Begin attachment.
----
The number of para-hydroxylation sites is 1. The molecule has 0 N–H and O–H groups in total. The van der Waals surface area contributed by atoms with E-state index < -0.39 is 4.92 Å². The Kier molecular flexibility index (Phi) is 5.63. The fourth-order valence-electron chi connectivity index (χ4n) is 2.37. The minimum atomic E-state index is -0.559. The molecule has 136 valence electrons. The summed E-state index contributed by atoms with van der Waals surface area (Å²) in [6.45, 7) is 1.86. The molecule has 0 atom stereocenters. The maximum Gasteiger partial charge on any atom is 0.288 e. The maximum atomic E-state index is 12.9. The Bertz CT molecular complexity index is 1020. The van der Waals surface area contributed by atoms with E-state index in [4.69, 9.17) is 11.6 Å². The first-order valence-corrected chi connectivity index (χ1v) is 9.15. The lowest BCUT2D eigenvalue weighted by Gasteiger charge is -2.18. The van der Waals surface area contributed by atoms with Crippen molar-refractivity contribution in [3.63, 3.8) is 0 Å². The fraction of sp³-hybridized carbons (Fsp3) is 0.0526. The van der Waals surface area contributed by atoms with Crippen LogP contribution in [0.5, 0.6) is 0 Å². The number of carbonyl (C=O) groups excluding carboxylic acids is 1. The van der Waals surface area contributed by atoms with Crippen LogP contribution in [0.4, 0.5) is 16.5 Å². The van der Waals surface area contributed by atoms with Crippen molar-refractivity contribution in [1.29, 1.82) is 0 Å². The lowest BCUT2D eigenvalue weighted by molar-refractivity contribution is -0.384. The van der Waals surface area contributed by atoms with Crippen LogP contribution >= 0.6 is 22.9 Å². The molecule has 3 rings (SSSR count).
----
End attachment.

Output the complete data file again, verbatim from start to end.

The number of para-hydroxylation sites is 1. The molecule has 0 N–H and O–H groups in total. The van der Waals surface area contributed by atoms with E-state index < -0.39 is 4.92 Å². The Kier molecular flexibility index (Phi) is 5.63. The fourth-order valence-electron chi connectivity index (χ4n) is 2.37. The minimum atomic E-state index is -0.559. The molecule has 136 valence electrons. The summed E-state index contributed by atoms with van der Waals surface area (Å²) in [6.45, 7) is 1.86. The molecule has 0 atom stereocenters. The maximum Gasteiger partial charge on any atom is 0.288 e. The maximum atomic E-state index is 12.9. The Bertz CT molecular complexity index is 1020. The van der Waals surface area contributed by atoms with E-state index in [4.69, 9.17) is 11.6 Å². The first-order valence-corrected chi connectivity index (χ1v) is 9.15. The lowest BCUT2D eigenvalue weighted by Gasteiger charge is -2.18. The van der Waals surface area contributed by atoms with Crippen molar-refractivity contribution in [3.63, 3.8) is 0 Å². The fraction of sp³-hybridized carbons (Fsp3) is 0.0526. The van der Waals surface area contributed by atoms with Crippen LogP contribution in [0.5, 0.6) is 0 Å². The number of carbonyl (C=O) groups excluding carboxylic acids is 1. The van der Waals surface area contributed by atoms with Crippen LogP contribution in [0.4, 0.5) is 16.5 Å². The van der Waals surface area contributed by atoms with Crippen molar-refractivity contribution in [1.29, 1.82) is 0 Å². The lowest BCUT2D eigenvalue weighted by molar-refractivity contribution is -0.384. The van der Waals surface area contributed by atoms with Crippen LogP contribution >= 0.6 is 22.9 Å². The molecule has 3 rings (SSSR count).